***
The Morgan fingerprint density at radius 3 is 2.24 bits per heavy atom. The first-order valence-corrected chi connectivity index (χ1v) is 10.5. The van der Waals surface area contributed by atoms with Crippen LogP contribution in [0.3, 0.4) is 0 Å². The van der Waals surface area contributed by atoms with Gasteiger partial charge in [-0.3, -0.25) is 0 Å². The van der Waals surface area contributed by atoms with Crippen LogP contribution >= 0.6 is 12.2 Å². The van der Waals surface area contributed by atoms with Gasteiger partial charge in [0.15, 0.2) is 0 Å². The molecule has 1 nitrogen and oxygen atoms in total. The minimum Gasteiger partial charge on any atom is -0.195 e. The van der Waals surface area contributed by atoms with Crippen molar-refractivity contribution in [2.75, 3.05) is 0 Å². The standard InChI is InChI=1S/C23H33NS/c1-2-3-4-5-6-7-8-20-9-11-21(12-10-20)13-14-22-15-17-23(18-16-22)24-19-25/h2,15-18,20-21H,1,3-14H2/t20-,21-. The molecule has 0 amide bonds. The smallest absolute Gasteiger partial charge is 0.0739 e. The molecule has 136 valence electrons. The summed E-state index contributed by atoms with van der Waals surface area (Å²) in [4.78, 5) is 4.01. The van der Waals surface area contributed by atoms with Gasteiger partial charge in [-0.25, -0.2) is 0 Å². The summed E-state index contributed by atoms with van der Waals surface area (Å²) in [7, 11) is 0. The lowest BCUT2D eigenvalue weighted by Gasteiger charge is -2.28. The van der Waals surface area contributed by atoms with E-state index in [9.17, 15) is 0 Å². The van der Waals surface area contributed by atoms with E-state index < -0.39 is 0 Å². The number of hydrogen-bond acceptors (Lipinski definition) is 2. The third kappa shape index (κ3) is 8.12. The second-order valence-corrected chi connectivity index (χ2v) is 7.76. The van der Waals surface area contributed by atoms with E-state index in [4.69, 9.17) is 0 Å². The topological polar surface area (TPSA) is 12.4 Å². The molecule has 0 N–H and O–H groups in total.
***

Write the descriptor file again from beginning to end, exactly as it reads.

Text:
The Morgan fingerprint density at radius 3 is 2.24 bits per heavy atom. The first-order valence-corrected chi connectivity index (χ1v) is 10.5. The van der Waals surface area contributed by atoms with Crippen LogP contribution in [0.3, 0.4) is 0 Å². The van der Waals surface area contributed by atoms with Gasteiger partial charge in [-0.3, -0.25) is 0 Å². The van der Waals surface area contributed by atoms with Crippen LogP contribution >= 0.6 is 12.2 Å². The van der Waals surface area contributed by atoms with Gasteiger partial charge in [0.15, 0.2) is 0 Å². The molecule has 1 nitrogen and oxygen atoms in total. The minimum Gasteiger partial charge on any atom is -0.195 e. The van der Waals surface area contributed by atoms with Crippen molar-refractivity contribution in [2.75, 3.05) is 0 Å². The standard InChI is InChI=1S/C23H33NS/c1-2-3-4-5-6-7-8-20-9-11-21(12-10-20)13-14-22-15-17-23(18-16-22)24-19-25/h2,15-18,20-21H,1,3-14H2/t20-,21-. The molecule has 0 amide bonds. The smallest absolute Gasteiger partial charge is 0.0739 e. The molecule has 136 valence electrons. The summed E-state index contributed by atoms with van der Waals surface area (Å²) in [4.78, 5) is 4.01. The van der Waals surface area contributed by atoms with Gasteiger partial charge in [-0.25, -0.2) is 0 Å². The summed E-state index contributed by atoms with van der Waals surface area (Å²) in [7, 11) is 0. The lowest BCUT2D eigenvalue weighted by Gasteiger charge is -2.28. The van der Waals surface area contributed by atoms with E-state index in [9.17, 15) is 0 Å². The van der Waals surface area contributed by atoms with E-state index < -0.39 is 0 Å². The number of hydrogen-bond acceptors (Lipinski definition) is 2. The third kappa shape index (κ3) is 8.12. The second-order valence-corrected chi connectivity index (χ2v) is 7.76. The van der Waals surface area contributed by atoms with E-state index in [4.69, 9.17) is 0 Å². The topological polar surface area (TPSA) is 12.4 Å². The molecule has 0 N–H and O–H groups in total.